Changing Faces


After gathering my editorial design research as inspiration, I created 15 layout designs to use in my project. I have done a variety of 3 double page spreads and 2 double page spreads with 2 single pages. With every layout I have made sure that there is enough negative space available, this keeps enough room for the text and images to be clear and effective. I have also experimented with different ways I could place the text, images, page sizes and columns.

The first layout is of a 2 double page spread and 2 single pages. Three of the pages will have an image covering the whole page, decorated by a quote which will be placed in the centre of each page. I have decided to use 3 columns for this layout and have all the text placed within the middle column to show consistency. However this article includes a lot of important information, so this type of layout will restrict the amount of text I can place on each page. If I was to use this layout I would have to consider changing the structure of the article.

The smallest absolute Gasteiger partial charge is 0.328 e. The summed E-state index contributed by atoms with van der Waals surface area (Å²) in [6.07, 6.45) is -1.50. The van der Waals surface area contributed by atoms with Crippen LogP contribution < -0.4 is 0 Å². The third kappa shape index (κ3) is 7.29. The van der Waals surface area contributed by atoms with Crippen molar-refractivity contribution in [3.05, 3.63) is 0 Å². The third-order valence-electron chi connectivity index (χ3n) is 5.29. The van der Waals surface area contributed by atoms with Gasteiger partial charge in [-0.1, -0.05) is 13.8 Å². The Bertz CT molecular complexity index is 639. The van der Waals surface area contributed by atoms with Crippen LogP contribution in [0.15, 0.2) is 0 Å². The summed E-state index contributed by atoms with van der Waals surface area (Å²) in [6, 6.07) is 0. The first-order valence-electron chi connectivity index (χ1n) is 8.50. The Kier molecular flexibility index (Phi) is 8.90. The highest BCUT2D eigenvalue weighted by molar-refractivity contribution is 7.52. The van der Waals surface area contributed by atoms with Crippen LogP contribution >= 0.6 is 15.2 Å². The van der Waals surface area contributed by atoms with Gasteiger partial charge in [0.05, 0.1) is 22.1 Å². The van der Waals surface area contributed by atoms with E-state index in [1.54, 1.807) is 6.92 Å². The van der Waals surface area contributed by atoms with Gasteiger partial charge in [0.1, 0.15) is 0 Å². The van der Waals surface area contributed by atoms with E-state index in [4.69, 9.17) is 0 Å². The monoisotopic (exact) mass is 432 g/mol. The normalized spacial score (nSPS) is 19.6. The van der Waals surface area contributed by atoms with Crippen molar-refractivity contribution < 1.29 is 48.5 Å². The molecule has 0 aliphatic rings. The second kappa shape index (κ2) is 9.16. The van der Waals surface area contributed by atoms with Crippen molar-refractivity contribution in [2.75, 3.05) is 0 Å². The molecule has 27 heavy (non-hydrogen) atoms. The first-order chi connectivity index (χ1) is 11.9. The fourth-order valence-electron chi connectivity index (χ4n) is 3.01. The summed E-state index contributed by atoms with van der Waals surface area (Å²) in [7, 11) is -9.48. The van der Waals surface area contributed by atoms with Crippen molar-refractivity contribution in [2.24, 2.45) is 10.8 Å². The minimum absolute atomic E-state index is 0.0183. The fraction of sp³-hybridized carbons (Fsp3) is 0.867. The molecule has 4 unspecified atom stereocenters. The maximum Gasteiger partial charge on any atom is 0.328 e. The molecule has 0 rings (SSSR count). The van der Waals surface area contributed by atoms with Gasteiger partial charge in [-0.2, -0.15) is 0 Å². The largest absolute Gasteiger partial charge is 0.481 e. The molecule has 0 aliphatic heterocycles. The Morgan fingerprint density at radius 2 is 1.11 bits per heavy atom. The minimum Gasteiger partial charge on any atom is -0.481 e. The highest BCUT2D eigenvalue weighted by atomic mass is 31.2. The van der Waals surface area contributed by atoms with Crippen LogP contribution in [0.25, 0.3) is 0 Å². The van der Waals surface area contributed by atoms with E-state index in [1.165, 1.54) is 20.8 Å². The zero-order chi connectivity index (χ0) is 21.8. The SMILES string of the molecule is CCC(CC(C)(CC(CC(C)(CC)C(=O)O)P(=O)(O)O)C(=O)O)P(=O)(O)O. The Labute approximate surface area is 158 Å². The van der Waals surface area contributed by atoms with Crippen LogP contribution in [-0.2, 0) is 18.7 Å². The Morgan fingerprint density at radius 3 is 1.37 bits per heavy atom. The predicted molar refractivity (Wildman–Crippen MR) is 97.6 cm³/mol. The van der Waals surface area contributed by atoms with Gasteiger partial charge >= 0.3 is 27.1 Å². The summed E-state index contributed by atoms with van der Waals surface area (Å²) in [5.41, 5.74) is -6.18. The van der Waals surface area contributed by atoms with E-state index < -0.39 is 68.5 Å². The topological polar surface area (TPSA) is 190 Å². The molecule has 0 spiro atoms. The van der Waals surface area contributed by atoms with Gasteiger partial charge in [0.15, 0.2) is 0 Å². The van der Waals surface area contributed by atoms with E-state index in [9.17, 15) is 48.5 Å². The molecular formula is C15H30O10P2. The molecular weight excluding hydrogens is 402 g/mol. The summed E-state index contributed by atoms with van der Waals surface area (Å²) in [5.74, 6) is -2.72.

The second layout is an example of a 3 double page spread, again using 3 columns. Different to the first layout  it will include more space for information and leave enough room for my images. On each page there is a lot of negative space left to experiment with, including space around the images for added text or quotations. However this layout is really simple, for this project I want to be as experimental as possible. The third layout again is very simple.

Different to the previous designs, for the fourth layout, I have decided to experiment with having smaller pages within booklet. This design will include three pages of images, with text placed on top. It will also include three pages of information, placed within columns of 3. Similar to this the fifth layout will have four smaller pages,  two of them will have a shared image, and the others will include information.